The above plots replicate William Kahan's dramatic example
of the difference between the proper and improper use (or
nonuse) of signed zero on branch cuts. See his article on *The Baleful Effect of Computer
Benchmarks* for the original plots. That article was
incorporated into his 1997 S.I.A.M., John von Neumann lecture.

The contours in the plots are images *F(z)* of rays *z
= r e ^{iθ}* at constant θ, where

using principal branch definitions of the complex square root and natural logarithm. The red contours have parts that are right on the branch cuts, which causes trouble when signed zero is not treated correctly.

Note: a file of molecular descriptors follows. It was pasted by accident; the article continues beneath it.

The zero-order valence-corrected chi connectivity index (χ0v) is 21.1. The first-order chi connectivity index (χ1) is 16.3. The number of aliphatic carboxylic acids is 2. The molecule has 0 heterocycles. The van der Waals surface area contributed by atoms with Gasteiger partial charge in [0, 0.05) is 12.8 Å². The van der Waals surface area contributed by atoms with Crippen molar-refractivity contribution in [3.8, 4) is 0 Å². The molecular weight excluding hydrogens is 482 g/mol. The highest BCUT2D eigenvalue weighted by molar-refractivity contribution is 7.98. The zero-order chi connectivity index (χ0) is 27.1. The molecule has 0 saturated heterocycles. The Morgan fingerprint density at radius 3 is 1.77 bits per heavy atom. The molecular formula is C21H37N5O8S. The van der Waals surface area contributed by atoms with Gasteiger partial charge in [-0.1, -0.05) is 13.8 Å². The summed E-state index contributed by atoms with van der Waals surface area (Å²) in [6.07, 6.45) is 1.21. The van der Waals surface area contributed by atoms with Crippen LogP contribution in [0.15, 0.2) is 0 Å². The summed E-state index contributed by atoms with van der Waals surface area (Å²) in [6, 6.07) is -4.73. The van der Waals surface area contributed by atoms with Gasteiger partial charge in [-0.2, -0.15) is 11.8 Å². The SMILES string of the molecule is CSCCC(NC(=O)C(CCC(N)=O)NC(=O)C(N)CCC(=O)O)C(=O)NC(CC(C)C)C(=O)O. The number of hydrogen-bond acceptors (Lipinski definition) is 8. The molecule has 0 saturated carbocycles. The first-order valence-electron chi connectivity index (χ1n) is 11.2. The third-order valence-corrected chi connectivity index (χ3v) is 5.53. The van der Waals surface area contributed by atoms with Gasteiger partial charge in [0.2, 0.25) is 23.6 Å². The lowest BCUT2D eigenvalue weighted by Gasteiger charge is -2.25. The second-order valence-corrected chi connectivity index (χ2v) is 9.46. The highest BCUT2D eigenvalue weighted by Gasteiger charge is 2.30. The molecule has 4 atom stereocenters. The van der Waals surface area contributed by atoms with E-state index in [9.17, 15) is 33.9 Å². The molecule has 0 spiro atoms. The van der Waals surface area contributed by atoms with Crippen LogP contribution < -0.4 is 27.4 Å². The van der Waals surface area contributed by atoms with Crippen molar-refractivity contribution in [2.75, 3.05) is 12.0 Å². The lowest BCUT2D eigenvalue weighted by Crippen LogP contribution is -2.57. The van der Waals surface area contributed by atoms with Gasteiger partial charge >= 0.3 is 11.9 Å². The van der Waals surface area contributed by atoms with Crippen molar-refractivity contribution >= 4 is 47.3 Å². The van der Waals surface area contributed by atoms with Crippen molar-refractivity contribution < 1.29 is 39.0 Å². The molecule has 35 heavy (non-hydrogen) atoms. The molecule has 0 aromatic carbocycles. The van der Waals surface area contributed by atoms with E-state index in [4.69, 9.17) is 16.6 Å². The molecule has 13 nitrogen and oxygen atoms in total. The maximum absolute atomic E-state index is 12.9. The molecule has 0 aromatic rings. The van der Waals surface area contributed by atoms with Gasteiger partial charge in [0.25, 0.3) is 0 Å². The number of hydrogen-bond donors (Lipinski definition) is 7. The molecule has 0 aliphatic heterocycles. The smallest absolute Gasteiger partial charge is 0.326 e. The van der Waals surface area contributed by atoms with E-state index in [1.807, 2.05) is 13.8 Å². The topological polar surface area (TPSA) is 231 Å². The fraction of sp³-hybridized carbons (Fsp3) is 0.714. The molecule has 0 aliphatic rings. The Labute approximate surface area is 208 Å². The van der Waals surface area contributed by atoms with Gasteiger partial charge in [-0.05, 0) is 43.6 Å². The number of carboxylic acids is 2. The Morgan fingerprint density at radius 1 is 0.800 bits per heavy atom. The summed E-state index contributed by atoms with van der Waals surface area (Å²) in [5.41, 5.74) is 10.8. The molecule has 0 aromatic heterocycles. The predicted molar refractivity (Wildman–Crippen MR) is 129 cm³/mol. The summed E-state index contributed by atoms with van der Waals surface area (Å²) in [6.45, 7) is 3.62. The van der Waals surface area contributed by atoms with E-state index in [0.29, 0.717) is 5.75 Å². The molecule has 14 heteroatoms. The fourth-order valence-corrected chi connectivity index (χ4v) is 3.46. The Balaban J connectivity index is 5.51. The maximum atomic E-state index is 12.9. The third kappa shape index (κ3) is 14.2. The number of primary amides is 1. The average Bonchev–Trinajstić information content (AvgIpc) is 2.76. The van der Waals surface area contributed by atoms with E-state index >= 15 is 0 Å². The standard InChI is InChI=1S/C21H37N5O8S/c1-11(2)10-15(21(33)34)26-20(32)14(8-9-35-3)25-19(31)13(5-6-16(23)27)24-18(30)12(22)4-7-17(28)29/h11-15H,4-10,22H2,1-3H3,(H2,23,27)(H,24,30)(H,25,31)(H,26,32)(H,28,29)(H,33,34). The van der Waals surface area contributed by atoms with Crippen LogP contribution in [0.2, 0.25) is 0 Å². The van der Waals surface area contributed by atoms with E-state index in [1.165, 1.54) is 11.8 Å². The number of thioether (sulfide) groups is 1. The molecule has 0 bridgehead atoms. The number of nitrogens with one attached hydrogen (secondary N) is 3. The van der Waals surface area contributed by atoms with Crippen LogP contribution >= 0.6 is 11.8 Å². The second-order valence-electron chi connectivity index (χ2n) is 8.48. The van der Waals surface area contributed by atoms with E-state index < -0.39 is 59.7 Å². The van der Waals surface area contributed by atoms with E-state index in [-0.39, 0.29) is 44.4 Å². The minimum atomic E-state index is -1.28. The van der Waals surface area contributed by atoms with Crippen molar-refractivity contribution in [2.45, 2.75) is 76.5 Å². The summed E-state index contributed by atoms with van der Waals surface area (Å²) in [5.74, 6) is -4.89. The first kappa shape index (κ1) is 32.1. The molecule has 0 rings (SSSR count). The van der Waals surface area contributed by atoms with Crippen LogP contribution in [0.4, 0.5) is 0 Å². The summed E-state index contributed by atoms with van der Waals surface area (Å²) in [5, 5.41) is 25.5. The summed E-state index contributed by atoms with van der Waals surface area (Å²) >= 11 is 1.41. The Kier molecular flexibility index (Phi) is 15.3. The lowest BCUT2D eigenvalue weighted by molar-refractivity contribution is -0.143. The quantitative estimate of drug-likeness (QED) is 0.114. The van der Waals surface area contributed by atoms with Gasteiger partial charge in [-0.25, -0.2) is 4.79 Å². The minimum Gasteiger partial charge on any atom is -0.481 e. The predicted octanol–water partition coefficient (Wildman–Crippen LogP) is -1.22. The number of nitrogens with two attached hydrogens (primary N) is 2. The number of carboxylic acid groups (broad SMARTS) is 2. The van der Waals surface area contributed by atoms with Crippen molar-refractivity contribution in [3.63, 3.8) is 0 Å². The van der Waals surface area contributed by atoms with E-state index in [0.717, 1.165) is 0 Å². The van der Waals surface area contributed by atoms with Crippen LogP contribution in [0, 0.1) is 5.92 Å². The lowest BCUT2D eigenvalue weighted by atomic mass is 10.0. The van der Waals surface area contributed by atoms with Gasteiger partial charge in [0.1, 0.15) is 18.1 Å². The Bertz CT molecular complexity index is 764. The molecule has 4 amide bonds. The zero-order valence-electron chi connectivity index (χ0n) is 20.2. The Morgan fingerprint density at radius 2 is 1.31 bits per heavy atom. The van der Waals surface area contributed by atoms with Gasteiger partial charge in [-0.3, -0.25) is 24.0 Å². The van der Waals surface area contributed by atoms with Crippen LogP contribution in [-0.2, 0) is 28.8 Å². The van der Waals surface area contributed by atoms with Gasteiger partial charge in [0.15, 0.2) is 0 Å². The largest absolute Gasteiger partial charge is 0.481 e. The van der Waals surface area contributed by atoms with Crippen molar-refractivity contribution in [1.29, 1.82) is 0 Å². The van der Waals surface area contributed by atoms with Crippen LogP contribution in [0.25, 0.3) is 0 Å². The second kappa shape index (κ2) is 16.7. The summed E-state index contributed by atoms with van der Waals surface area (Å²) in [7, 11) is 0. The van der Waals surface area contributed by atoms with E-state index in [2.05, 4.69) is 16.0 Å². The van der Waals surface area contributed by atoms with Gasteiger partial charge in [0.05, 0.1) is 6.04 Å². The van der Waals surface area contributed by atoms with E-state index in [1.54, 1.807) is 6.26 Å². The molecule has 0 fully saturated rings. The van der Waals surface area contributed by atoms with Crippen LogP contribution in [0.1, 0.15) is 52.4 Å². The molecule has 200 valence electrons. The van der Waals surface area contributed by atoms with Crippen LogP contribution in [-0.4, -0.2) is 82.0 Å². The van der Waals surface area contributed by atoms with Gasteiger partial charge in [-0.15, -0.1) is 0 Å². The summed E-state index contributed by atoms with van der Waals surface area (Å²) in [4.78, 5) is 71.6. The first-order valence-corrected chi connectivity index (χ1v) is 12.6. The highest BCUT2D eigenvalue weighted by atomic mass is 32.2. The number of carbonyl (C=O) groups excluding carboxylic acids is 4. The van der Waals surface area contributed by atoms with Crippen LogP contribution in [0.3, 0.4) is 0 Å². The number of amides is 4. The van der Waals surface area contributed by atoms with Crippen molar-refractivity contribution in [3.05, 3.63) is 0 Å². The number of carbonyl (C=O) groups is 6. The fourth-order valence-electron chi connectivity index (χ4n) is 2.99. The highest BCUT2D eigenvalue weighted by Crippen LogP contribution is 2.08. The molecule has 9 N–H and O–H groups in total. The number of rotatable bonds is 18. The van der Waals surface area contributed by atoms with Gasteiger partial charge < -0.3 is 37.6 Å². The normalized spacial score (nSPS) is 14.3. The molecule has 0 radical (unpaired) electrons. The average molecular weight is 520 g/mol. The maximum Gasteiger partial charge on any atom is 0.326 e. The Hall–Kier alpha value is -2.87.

The lower, correct plot uses Kahan's algorithms for treating
IEEE 754 signed zero in the square root and logarithm,
implemented in our revisions of Julian Noble's ANSForth complex
arithmetic lexicon. The ANSForth implementations in
`complex.fs` and `complex-kahan.fs`, as well as
the primitive code in pfe's `COMPLEX-EXT` environment,
give indistinguishable results for these plots, done in double
precision on a PowerMac G4 under MacOS 10.3.3.

The upper, incorrect plot is from Fortran, compiled with
`g77`, `gcc` version 3.4 20031015 (experimental),
run under the same Macintosh system. It is like Kahan's plot
without signed zero, except that the plotting software we use
interpolates a curve between the points on the θ = -π/2
contour where the imaginary part develops a (spurious) jump
between -π and π, whereas his interpolates a straight
line.

The source files for the calculations and for a `pdf`
version of this document are available under *Borda's
mouthpiece* at the following `url`:

David N. Williams

February 5, 2005